However, Dwarves also lack a bit of diversity. In most fantasy settings, they live deep in the mountains, make the best ale and have long beards. It gets old really quick, and while I would always prefer a bearded stump over a fair and pretty Elf, I hunger for some new ideas concerning our short-legged friends. What would make them really cool? Well, below you’ll find a short suggestion that you can use freely to make the Dwarves in your games a bit more interesting, giving your players more than the usual blacksmithing, beer-brewing bubs.

The Masters of Dragondance Mountains
In the far north, hidden in the depths of the Dragondance Mountains, a war rages between the Dojos of the Dwarves. Since the dawn of time, each of these martial arts schools has focused on mastering one of the mountain’s elements through physical exercise: rock, lightning, storm and snow. Each Dojo, lead by one of the Arch-Sifu, has claimed to be the most powerful, and every year, when the sun kisses the highest peak of the Dragondance Mountains, the Dwarves gather at Dao-Zhin, the Fateful Grounds of Earthen Justice. Here, the strongest students of every Dojo face each other in one-on-one battles for honour and the righteousness of their ways. However, trouble is brewing in the depths of the Dragondance, as a fifth, unknown Dojo has emerged, harnessing the darkness of the deeps. Will the four Arch-Sifus unite their schools to fight a common enemy, or will they falter before the might of the Ebon Sword That Pierces The Sun?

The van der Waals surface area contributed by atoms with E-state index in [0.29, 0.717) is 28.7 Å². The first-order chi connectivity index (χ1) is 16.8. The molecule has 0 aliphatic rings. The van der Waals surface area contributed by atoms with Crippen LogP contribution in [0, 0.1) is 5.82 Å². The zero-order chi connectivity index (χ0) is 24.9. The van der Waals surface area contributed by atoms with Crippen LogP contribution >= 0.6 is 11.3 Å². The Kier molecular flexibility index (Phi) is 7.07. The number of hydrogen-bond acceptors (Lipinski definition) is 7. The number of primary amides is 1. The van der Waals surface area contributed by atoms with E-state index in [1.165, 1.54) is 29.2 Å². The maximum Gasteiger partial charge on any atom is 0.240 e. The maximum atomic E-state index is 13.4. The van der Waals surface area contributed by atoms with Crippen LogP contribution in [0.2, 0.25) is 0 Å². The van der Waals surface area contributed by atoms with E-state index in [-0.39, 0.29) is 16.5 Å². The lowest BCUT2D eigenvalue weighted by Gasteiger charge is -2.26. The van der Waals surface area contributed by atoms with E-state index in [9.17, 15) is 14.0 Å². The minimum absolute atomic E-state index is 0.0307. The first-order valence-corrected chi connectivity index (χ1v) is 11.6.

Masters of Dragondance Mountains combines classic Chinese martial arts movies elements with a bit of The Last Airbender to turn Dwarves in the kung-fu masters using a set of alternate elements to enhance their martial techniques. Secluded Dwarf cities become monasteries, where the young students learn their respective arts. Stories could focus on the rivalry between the Dojos, or the united fight against a common enemy in the form of a mysterious, fifth Dojo.

You coul also drop one of these martial arts Dwarves in the middle of your campaign, surprising your players with a complete new approach to the Dwarven race. Also, what about members of other races training in one of the monasteries? Do the Dwarves keep the secrets of the elements to themselves, or do they give strangers the chance to prove their mettle? A whole campaign could be based on the idea of a human trying to become a member of a Dojo, struggling for recognition by his Dwarven peers and finally showing his competence in the fight against the Ebon Sword.

Well, that’s it for this week. I hope you like yourself a helping of roundhouse-kicking Dwarves. Check back next week, when we give another cliché a strange and new twist on Strange Sunday!